Stanstead Abbotts History

What is now commonly known as 'Stanstead Abbotts' is actually made up of two villages, Stanstead Abbotts and Stanstead St Margarets.

The village's name was recorded as "Stanstede" at the time of the Domesday Survey in the late eleventh century. In the twelfth century the manor passed to the abbot of Waltham Holy Cross. By the fourteenth century the suffix "Abbatis", "Abbotts" or "Abbot" formed part of the parish's name. The abbey continued possession of the manor until its dissolution in 1531.  The neighbouring parish of Stanstead St Margarets was originally called 'Thele', then became Margarets Thele when Margaret Lovetot was 'Lord' of the Manor (her father having no sons).  The name changed to Stanstead St Margarets a couple of centuries later.

 In common with the rest of Hertfordshire, the local area was heavily forested during the Middle Ages. The clearance of woodland supported the industry of charcoal burning which was both for local use and also exported.  This industry lasted through until the end of the 18th century.

 The most enduring local industry however is that of malt production. The fertile soil in Hertfordshire and neighbouring counties to the north and northeast produced abundant quantities of high quality barley that could be turned into the finest malt. This Hertfordshire grain could be sold at a premium at market. Packhorses were used for moving the grain from the farmland to the malting towns of Hertford, Ware and Stanstead Abbotts sited along the River Lea. Their strategic location between the fertile growing areas and London combined with the benefit of a navigable waterway to London led to a flourishing local malting industry. The River Lea provided a far more efficient means of transporting large quantities of malt to the major breweries of London than the alternative of packhorses The malting industry declined over a long period until today just the one malting of French & Jupps remains in Stanstead Abbotts. Although many of the maltings have been demolished some of the malting buildings still exist and are now divided into smaller units and used to provide accommodation for small businesses.

The High Street has a significant number of historical buildings that add character to the area. Until the mid 1980's the narrow High Street was part of the old A414. This meant that a lot of heavy transport passed through the village but the opening of the Stanstead Abbotts by-pass improved the situation considerably.

At the end of the High Street stands the Clock House. Although it is now a listed residential property it was once the Baesh Grammar school, founded in 1635.  Inns of note include the Red Lion, which dates back to 1538, and which started life as a monastery before becoming an inn.

There are two churches in the parish of St Andrews, being the main parish church of Saint Andrews and Saint James, and one church in the parish of St Margarets, being Saint Marys.  Saint James has an authentic 18th century interior. The church of Saint Andrews was designed by Zedekiah King of Victoria St London, who also donated the Communion Table in the church and which bears an inscription.  Saint Marys started life as the Church of the Blessed Virgin Mary, which is recorded c.1300. In 1316 a college of 4 priests was set up to pray for the Lord of the Manor, Margaret, and her husband and their patron the Earl of Oxford, which led to the Parish name.  The organ in St Marys is believed to be the only remaining William Allen barrel organ in working order.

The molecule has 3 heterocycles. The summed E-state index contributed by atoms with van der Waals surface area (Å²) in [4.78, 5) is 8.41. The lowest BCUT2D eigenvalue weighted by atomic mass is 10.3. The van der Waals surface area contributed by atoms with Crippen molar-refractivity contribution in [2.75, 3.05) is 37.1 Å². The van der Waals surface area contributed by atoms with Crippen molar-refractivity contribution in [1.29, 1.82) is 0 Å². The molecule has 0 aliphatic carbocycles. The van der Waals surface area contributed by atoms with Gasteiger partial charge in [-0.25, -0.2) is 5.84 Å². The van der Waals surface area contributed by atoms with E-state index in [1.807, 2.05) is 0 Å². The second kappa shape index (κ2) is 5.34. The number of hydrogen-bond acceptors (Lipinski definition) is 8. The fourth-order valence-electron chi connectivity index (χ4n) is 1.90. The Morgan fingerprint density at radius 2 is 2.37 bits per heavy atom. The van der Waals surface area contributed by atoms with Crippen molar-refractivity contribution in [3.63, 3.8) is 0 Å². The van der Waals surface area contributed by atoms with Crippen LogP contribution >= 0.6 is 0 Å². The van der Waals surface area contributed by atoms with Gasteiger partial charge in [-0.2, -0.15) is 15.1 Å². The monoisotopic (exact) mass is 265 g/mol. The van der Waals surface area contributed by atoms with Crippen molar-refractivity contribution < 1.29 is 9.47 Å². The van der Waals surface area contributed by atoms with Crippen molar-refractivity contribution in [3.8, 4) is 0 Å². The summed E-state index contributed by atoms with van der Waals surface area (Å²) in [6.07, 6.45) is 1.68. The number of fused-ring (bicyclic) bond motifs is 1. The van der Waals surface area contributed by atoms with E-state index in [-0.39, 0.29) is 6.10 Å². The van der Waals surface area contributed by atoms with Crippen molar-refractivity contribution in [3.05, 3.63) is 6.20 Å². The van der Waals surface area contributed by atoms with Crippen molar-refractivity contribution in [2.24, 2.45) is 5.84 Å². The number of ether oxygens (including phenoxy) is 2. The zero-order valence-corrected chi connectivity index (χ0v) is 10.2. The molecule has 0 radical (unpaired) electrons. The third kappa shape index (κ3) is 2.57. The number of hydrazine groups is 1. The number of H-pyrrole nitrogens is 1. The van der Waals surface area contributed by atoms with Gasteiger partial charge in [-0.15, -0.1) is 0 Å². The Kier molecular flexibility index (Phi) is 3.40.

The Buxton family of Easneye commissioned the distinguished Victorian architect, Alfred Waterhouse (designer of the Natural History Museum, 5 Oxbridge Colleges, Manchester Town Hall etc) to build Easneye Mansion in 1867 and the family moved into the property in 1868.  They were a noted Christian family and had played a significant role in the Abolition of Slavery Act, 1833.  They also paid for the erection of St Andrews Church when the old parish church of St James was deemed too remote from the centre of village life.  They similarly contributed to the construction of the Village Hall in Roydon Rd.  During and after World War II Easneye Mansion was used as an orphanage for children bereaved by the bombing of London.  Many villagers worked "up on the hill" at Easneye as carers etc. during this period and the film, "Blue Murder at St Trinians" was made there in the early 1950's!  When there was no further need of Easneye as an orphanage it was rented by All Nations - a missionary training college - from 1964 onwards.  In 1971 the College purchased outright from Mr Henry Buxton the building and 15 acres of the surrounding land.  The College merged with 2 other Colleges and became the largest training centre for missionary students in Europe.  Students from all over the world have come to Stanstead Abbotts to study, work, shop and live in the village and enrich local community life.

The village was recorded in history when Queen Elizabeth I passed through on her way to London, from her father's hunting lodge in the adjoining village of Hunsdon.

Nearby is an area known as Rye House which is named after The Rye House that stood there in the time of Charles II. The Rye House plot of 1682 is well charted in history concerning the failure of the assassination plot to eliminate the King on his return from Newmarket. Only the large gate house remains now, which is open to the public on certain days.

The Stanstead Abbotts Local History Society has researched the impact of WW1 to the village: click here

If you, or anyone you know, is interested in local history please read this notice.